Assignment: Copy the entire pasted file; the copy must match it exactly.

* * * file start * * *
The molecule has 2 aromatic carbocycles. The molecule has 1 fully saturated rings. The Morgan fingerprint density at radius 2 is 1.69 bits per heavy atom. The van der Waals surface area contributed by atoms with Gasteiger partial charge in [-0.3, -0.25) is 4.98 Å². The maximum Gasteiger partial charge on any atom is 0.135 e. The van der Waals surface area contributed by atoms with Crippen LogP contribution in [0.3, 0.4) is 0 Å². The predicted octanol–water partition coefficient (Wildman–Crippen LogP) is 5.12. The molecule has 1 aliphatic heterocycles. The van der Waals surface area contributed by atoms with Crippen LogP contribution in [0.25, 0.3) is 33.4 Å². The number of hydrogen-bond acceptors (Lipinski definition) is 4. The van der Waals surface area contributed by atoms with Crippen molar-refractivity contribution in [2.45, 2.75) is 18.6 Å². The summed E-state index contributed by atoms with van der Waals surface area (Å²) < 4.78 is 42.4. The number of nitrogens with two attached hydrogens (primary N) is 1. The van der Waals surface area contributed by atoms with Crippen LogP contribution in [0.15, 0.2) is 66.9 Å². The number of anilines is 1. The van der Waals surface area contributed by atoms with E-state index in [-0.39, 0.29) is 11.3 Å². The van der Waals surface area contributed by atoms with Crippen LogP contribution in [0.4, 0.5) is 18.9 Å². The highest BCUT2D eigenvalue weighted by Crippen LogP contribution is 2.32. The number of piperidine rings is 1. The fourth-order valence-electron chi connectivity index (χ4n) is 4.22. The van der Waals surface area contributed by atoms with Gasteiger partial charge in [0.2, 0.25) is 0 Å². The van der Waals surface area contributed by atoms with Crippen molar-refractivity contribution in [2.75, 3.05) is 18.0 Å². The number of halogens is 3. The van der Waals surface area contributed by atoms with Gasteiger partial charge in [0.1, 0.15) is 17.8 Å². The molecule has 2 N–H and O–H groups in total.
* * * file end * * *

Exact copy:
The molecule has 2 aromatic carbocycles. The molecule has 1 fully saturated rings. The Morgan fingerprint density at radius 2 is 1.69 bits per heavy atom. The van der Waals surface area contributed by atoms with Gasteiger partial charge in [-0.3, -0.25) is 4.98 Å². The maximum Gasteiger partial charge on any atom is 0.135 e. The van der Waals surface area contributed by atoms with Crippen LogP contribution in [0.3, 0.4) is 0 Å². The predicted octanol–water partition coefficient (Wildman–Crippen LogP) is 5.12. The molecule has 1 aliphatic heterocycles. The van der Waals surface area contributed by atoms with Crippen LogP contribution in [0.25, 0.3) is 33.4 Å². The number of hydrogen-bond acceptors (Lipinski definition) is 4. The van der Waals surface area contributed by atoms with Crippen molar-refractivity contribution in [2.45, 2.75) is 18.6 Å². The summed E-state index contributed by atoms with van der Waals surface area (Å²) < 4.78 is 42.4. The number of nitrogens with two attached hydrogens (primary N) is 1. The van der Waals surface area contributed by atoms with Crippen LogP contribution in [0.15, 0.2) is 66.9 Å². The number of anilines is 1. The van der Waals surface area contributed by atoms with E-state index in [-0.39, 0.29) is 11.3 Å². The van der Waals surface area contributed by atoms with Crippen LogP contribution in [0.4, 0.5) is 18.9 Å². The highest BCUT2D eigenvalue weighted by Crippen LogP contribution is 2.32. The number of piperidine rings is 1. The fourth-order valence-electron chi connectivity index (χ4n) is 4.22. The van der Waals surface area contributed by atoms with Gasteiger partial charge in [0.2, 0.25) is 0 Å². The van der Waals surface area contributed by atoms with Crippen molar-refractivity contribution in [2.75, 3.05) is 18.0 Å². The number of halogens is 3. The van der Waals surface area contributed by atoms with Gasteiger partial charge in [0.1, 0.15) is 17.8 Å². The molecule has 2 N–H and O–H groups in total.